Sparkle Street Press

New York Times, 29 October 1961 – The Watermelon Wagon

Writing, by its very nature, is a sophisticated act. The writer, therefore, who deliberately cultivates the artless and the naïve skirts the danger of a specious primitivism, a fraudulent purity of feeling. We have seen William Saroyan, with his backyard pastorals, flash brilliantly for a while and then molder neglected. His sense of wonder had long since become cloying; his freshness had staled.

In “A Lost King,” by Raymond DeCapite, there is an engaging immersion in a Saroyanesque world. The old simplicities of feeling, the insistent sentimentalities have an authority one would think had long vanished. Mr. DeCapite’s characters are full of whimsy and vagrant impulse, and of that startling departure from common sense which—at least in this kind of novel—is often itself loftier common sense.

Carl Christopher is a powerful beached whale of a man. In his happier days, he had been a crane operator in a Cleveland steel mill. Now his work gloves lay, “like smashed swollen hands,” and he sits on his porch wondering where it all started and where it would all end. Passionately vituperative, he upbraids his complaisant daughter for her domestic insufficiencies (“You couldn’t hold a dog in the house with this food: he’d rip your apron off”), and his son Paul for his dreamy, ne’er-do-well ways. (“This boy plays the harmonica and forgets where his shoes are.”)

It is Paul who provides the moral center of the novel. He is a kind of inept Huckleberry Finn whose misadventures in love and work are at once comic and moving. In an ambiance of small catastrophe, he moves from one job to another—meat slicer in a super market, loader of potashy gags, machine tender in a factory. After each failure, he ritualistically buys heaps of food for this father and cheerfully returns to his true spiritual home, atop the watermelon wagon with an old neighborhood friend. This is a life he understands.

“Everyone was delighted to see us and it seemed a perfectly wonderful way to make a living. All that day we were out in the fresh air and sunlight. Round us was the sweetness of watermelon like cut grass. Deep in the gold of the afternoon, we sold out and I lay back in the wagon to watch the sky and listen to the quickening clip-clop of the horse Tina.”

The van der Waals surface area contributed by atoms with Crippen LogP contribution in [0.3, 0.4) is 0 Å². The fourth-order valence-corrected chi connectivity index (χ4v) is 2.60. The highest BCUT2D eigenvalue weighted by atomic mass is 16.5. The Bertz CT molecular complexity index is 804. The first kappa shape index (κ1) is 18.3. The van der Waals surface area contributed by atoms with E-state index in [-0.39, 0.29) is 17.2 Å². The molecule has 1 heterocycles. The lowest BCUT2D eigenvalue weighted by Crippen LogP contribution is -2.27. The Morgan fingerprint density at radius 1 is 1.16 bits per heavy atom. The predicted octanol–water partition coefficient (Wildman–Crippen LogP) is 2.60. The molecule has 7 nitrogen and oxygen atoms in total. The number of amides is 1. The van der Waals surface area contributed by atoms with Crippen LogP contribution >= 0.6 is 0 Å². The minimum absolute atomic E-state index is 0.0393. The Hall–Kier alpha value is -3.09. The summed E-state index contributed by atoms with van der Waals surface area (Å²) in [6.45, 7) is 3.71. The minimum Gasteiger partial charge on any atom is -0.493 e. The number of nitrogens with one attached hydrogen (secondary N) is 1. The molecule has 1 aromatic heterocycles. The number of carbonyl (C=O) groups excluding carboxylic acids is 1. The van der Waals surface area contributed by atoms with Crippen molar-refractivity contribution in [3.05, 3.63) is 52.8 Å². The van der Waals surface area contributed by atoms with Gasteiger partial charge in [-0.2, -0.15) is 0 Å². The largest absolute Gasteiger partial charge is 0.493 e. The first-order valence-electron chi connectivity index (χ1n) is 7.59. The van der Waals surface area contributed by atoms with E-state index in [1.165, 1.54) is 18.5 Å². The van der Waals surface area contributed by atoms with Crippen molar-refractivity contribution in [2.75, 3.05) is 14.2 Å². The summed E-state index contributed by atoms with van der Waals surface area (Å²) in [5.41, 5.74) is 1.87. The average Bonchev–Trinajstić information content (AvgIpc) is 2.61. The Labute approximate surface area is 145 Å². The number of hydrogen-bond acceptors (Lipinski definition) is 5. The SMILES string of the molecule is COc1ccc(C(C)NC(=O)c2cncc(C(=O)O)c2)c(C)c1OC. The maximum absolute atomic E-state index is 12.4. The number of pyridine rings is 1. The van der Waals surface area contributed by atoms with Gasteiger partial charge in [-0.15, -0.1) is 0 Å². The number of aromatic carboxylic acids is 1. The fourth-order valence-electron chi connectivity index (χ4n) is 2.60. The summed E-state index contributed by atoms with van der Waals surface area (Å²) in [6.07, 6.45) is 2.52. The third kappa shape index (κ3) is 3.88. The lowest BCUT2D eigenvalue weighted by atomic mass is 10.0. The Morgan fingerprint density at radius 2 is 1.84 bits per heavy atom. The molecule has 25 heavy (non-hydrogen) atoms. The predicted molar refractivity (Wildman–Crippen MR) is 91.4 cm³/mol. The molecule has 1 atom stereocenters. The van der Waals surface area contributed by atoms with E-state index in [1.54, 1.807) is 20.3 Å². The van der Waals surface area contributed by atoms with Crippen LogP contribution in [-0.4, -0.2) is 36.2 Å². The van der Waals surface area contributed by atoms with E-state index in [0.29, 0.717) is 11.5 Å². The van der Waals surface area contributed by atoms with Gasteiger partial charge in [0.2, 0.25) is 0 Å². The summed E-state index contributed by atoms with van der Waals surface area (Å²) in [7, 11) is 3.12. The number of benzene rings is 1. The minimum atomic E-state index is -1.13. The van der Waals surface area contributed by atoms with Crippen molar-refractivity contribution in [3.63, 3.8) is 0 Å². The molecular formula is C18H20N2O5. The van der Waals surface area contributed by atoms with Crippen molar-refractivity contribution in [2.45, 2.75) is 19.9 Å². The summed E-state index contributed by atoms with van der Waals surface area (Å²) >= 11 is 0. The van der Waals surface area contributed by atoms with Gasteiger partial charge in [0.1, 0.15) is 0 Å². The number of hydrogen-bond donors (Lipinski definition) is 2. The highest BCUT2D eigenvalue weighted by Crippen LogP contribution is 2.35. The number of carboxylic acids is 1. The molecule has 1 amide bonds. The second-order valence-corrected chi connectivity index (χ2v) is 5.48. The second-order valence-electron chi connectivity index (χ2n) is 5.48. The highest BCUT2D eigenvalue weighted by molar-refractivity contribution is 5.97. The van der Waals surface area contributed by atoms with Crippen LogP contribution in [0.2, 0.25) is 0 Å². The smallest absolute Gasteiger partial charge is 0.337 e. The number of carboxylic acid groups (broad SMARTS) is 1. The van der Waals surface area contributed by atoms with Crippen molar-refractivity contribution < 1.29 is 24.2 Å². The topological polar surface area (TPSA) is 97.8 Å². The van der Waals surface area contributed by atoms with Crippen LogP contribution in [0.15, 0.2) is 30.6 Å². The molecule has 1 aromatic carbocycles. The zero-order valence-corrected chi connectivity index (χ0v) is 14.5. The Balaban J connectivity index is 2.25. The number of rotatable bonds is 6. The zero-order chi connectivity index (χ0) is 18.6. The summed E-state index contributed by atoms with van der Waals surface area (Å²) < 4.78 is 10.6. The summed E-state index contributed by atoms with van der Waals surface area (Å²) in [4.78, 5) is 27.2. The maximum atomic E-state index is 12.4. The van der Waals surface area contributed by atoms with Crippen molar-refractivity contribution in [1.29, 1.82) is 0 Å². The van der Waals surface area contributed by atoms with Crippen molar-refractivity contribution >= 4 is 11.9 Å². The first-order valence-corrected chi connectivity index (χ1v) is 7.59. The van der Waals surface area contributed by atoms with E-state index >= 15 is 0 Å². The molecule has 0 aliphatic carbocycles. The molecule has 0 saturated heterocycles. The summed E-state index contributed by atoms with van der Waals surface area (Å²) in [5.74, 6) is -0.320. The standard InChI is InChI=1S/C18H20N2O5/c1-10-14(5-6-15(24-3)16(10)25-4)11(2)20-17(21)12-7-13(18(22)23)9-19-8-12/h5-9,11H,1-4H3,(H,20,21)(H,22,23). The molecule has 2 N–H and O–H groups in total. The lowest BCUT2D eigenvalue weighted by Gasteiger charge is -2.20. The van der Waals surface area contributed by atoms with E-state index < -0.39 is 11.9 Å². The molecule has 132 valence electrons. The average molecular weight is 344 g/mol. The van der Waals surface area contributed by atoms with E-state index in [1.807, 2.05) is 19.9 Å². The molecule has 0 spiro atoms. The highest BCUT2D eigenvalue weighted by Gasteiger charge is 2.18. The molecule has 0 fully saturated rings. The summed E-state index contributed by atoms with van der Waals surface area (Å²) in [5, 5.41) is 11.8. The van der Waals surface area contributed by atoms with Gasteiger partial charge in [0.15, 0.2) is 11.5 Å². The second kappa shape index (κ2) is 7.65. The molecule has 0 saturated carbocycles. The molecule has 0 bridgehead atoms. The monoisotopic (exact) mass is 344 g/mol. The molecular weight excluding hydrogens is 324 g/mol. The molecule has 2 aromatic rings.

Old Carl Christopher, to be sure, is as much a misfit as harmonica playing Paul. A crusty old tyrant with a kind of exasperated tenderness for his son, he spouts the American gospel of success, but he is desolate with the thought of his own fading powers. (“It’s like a knife in my heart when I remember how strong I used to be.”) After a party in honor of his sixtieth birthday, he quietly dies.

In its limpid currents of feeling, “A Lost King” has a faintly archaic flavor. Yet it is as persuasively charming novel. Paul has a gentle and generous lyricism. “Something good is happening,” he cries out. “I feel it in the air. Do you realize a baby’s being born every five seconds or so?” Moreover, there are howlingly funny moments in this novel: the chief butcher in the super market shouting at the apprentices “Attack, attack,” as they wield their flashing knives; or Paul protesting when his father complains that his girlfriend is bow-legged. “I know, I know, I wanted a bow-legged girl.”

“A Lost King” resolves no existential dilemmas, but it is a warm and winning novel which says “yes” to life. It should give delight to many readers.

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